"How long does it take for the prints to come back?"

"Four to 36 hours," the nuisance says. He hops off his bench and goes over to the john. When he's done, he reaches under his shirt and pulls out a pack of cigarettes, then a lighter, and offers smokes around. They frisked us and took everything we had before they put us in, but obviously this guy's been here before and knows how to smuggle things in.

The turnkey comes back with a guy who looks little more than a teenager, blond and ponytailed, wearing a "St. Louis Sucks" T-shirt. He takes his place on the first bench with the two drinkers.

"This here's the next governor's nephew," the turnkey says.

"No kidding," the bus driver says as the turnkey leaves. "Spec-a-latin'?"

"Shit," the kid says. He looks up and stares a moment, then nods.

"I'm the black sheep. They just love putting me in jail. Think it's a big deal or something. The minute they find out I'm related. Used to be when Daley was mayor, you'd just say who you were and you were out."

The turnkey calls a name and the beach boy hops off the bench.

"Your bail's here," the cop says, opening the door. The prisoner leaves without a word.

A minute later, the turnkey comes back with another man, this one a little heavy-set, wearing a T-shirt and baseball cap. This guy walks straight over to the toilet and fishes out a smoke while he pees. He shows around the cigarette, and the man with the lighter tosses it over. The newcomer takes a deep drag and holds it. The sweet smell of dope filters through the cell.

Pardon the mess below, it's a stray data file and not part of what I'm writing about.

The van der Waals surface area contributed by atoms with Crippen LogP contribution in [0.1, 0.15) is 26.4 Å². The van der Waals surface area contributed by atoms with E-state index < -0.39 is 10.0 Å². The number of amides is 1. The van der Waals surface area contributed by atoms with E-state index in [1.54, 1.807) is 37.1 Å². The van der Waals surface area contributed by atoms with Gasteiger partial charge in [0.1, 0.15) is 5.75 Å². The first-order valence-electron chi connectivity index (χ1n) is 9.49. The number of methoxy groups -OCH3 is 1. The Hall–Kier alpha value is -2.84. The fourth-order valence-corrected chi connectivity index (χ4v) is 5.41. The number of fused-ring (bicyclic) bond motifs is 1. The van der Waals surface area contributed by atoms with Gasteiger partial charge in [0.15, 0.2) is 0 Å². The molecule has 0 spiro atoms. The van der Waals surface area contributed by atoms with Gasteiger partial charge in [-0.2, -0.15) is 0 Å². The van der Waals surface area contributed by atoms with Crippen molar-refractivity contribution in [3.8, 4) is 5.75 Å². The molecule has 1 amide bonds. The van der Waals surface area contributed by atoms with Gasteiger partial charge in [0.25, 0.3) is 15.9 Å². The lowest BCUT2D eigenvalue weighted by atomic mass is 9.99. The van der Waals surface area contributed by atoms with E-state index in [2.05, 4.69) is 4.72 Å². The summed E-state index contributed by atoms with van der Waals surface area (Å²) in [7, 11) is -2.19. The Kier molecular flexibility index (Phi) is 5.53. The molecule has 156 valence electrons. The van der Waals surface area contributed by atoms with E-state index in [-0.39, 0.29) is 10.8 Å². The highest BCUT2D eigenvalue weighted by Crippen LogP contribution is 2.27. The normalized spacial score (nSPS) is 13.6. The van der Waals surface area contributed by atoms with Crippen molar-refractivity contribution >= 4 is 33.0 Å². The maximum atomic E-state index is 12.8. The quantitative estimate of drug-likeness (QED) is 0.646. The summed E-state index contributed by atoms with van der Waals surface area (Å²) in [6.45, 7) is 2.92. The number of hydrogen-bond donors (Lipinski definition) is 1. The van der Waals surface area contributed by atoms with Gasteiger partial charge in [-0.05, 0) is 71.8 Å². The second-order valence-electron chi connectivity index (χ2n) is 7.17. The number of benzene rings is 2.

"Who's smoking marijuana!" the turnkey bellows from the office down the hall.

The bus driver snickers. "Ain't me," he yells back, "must be you."

The guy smoking the joint pinches it out and stuffs it back into his Newport pack, then pulls off his T-shirt and waves it to clear the air.

"You guys partyin' up there," the bus driver yells, "an we're sittin'. What kinda place is this!"

The turnkey comes back down to the cell, but the smoker's got his T-shirt back on.

"Must be that cell there," the bus driver says, pointing to the wall.

The turnkey walks around the corner to the next cell.

"What you talkin' about," someone yells from that cell. "Ain't you guys in enough trouble?"

"Fuckin' assholes," the turnkey says to all of us, and starts back to his office.

"Hey, turnkey," the bus driver says, "how long till my fingerprints come back?"

"Four to 12 hours," he answers. "You late for a party?" He walks on to his office.

"They got you before?" the nuisance asks.

"Made a living sellin' tickets a whole year," the driver says. "That Soldier Field, you can really make it. People pay plenty."

"What do they fine you?" I ask.

"Dismissed," the guy with the joint says, "if you go to court. But it could be a hundred." He looks at the bus driver. "You go to court?"